Ohio delays executions until 2017 over lack of lethal drugs

Execution dates for 11 inmates scheduled to die next year and one scheduled for early 2017 were all pushed into ensuing years through warrants of reprieve issued by Gov. John Kasich.

AP Photo/Scott Osborne, File
In this April 24, 2007, file photo, a hearse carries the body of James Filiaggi from Southern Ohio Correctional Facility in Lucasville, Ohio, following his execution for killing his ex-wife in 1994. On Monday, Oct. 19, 2015, officials from the Ohio Department of Rehabilitation and Correction announced a two-year delay in capital punishment as the state struggles to obtain lethal injection drugs, after Gov. John Kasich issued warrants of reprieve postponing executions of a dozen inmates until at least 2017.

Ohio is putting off executions until at least 2017 as the state struggles to obtain supplies of lethal injection drugs, delaying capital punishment for a full two years, the prisons department announced Monday.

Execution dates for 11 inmates scheduled to die next year and one scheduled for early 2017 were all pushed into ensuing years through warrants of reprieve issued by Gov. John Kasich.

The result is 25 inmates with execution dates beginning in January 2017 that are now scheduled through August 2019. Ohio last put someone to death in January 2014.

Ohio has run out of supplies of its previous drugs and has unsuccessfully sought new amounts, including so-far failed attempts to import chemicals from overseas.

The new dates are needed to give the prisons agency extra time, the Department of Rehabilitation and Correction said in a statement.

The agency "continues to seek all legal means to obtain the drugs necessary to carry out court ordered executions, but over the past few years it has become exceedingly difficult to secure those drugs because of severe supply and distribution restrictions," the statement said.

Last week, the attorney general's office in Oklahoma announced no executions will be scheduled until at least next year as the office investigates why the state used the wrong drug during a lethal injection in January and nearly did so again last month.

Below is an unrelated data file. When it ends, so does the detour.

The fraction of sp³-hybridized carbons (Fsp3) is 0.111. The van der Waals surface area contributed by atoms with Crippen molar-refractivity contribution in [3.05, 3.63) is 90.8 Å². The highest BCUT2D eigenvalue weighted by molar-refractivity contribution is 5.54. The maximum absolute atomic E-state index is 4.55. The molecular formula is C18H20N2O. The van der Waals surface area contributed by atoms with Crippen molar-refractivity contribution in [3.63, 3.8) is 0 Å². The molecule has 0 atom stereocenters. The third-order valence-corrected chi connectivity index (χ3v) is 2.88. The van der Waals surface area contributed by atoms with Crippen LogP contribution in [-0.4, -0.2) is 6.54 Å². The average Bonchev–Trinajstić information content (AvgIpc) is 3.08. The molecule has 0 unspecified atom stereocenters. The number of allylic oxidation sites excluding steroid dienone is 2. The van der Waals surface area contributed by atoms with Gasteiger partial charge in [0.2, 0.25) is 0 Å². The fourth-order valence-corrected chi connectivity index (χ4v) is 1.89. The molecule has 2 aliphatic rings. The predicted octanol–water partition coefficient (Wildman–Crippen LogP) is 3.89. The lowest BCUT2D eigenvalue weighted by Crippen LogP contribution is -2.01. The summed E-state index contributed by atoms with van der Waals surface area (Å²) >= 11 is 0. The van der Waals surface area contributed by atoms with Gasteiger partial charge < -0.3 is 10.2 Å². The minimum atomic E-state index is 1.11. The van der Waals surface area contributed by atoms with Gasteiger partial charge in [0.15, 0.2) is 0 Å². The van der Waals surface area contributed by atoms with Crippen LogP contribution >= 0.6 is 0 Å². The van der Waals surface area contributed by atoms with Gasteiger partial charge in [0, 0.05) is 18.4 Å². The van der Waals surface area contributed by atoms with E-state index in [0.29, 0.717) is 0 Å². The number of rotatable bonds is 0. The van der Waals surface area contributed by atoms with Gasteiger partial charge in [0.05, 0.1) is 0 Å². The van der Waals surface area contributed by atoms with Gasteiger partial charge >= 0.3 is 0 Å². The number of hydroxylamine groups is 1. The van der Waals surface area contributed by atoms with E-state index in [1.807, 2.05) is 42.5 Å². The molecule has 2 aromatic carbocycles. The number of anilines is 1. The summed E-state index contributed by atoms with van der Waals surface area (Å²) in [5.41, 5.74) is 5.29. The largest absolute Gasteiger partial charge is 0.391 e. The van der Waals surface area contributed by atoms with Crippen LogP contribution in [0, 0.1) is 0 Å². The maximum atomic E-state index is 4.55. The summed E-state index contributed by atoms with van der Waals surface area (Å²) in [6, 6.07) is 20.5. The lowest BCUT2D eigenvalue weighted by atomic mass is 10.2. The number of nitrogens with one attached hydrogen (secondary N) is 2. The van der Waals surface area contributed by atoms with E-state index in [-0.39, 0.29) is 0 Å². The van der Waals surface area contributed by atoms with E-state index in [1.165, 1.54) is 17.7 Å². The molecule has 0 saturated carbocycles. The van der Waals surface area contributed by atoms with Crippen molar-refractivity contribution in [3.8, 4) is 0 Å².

Earlier this month, an Arkansas judge halted the upcoming executions of eight death row inmates who are challenging a new law that allows the state to withhold any information that could publicly identify the manufacturers or sellers of its execution drugs.

On Oct. 1, Virginia executed serial killer Alfredo Prieto, but only after obtaining pentobarbital from the Texas prison system. Texas has continued to purchase supplies of compounded pentobarbital without saying how much it has obtained or where it came from.

At Ohio's last execution in 2014, condemned killer Dennis McGuire died fitfully over 26-minutes, the longest in Ohio history, as a new two-drug combo was used.

The next execution, of Ronald Phillips, was scheduled for Jan. 21, but was rescheduled for Jan. 12, 2017.

The handwriting has been on the wall for months that Ohio would have to make such a move, said Franklin County Prosecutor Ron O'Brien, expressing his frustration at a new set of delays.

These delays come in cases where inmates have long exhausted their appeals and there's no question of their guilt, he said.

"It seems that in those states that authorize assisted suicide, there has been no impediment to securing drugs, and as time marches onward, victims wonder why they must continue to wait for justice," O'Brien said in an email.

Ohio abandoned the two-drug method after McGuire's execution and announced it would use either of two older drugs that it had previously obtained for capital punishment, but did not currently have supplies of.

One of those drugs, sodium thiopental, is no longer manufactured by FDA-approved companies and the other, pentobarbital, has been put off limits for executions by drug makers.

Ohio obtained a federal import license to seek supplies overseas, but has been told by the FDA that such a move is illegal. Ohio raised the issue again with the FDA earlier this month, asserting the state believes it can obtain a lethal-injection drug from overseas without violating any laws. The FDA has yet to respond.

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